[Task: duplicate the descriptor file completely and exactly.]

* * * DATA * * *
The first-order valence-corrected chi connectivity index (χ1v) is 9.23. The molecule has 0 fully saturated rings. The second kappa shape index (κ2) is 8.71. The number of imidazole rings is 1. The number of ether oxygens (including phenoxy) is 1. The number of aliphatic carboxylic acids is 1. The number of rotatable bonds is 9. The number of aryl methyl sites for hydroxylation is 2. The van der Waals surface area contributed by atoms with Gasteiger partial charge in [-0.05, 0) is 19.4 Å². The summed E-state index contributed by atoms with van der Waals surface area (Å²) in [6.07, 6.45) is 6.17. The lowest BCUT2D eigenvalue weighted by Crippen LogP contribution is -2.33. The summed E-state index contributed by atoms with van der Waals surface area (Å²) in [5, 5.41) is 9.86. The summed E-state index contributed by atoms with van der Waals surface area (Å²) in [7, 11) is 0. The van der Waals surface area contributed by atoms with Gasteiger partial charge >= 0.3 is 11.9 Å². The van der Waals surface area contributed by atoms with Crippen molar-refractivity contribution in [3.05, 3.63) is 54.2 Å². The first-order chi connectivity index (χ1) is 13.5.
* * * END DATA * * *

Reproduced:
The first-order valence-corrected chi connectivity index (χ1v) is 9.23. The molecule has 0 fully saturated rings. The second kappa shape index (κ2) is 8.71. The number of imidazole rings is 1. The number of ether oxygens (including phenoxy) is 1. The number of aliphatic carboxylic acids is 1. The number of rotatable bonds is 9. The number of aryl methyl sites for hydroxylation is 2. The van der Waals surface area contributed by atoms with Gasteiger partial charge in [-0.05, 0) is 19.4 Å². The summed E-state index contributed by atoms with van der Waals surface area (Å²) in [6.07, 6.45) is 6.17. The lowest BCUT2D eigenvalue weighted by Crippen LogP contribution is -2.33. The summed E-state index contributed by atoms with van der Waals surface area (Å²) in [5, 5.41) is 9.86. The summed E-state index contributed by atoms with van der Waals surface area (Å²) in [7, 11) is 0. The van der Waals surface area contributed by atoms with Gasteiger partial charge >= 0.3 is 11.9 Å². The van der Waals surface area contributed by atoms with Crippen molar-refractivity contribution in [3.05, 3.63) is 54.2 Å². The first-order chi connectivity index (χ1) is 13.5.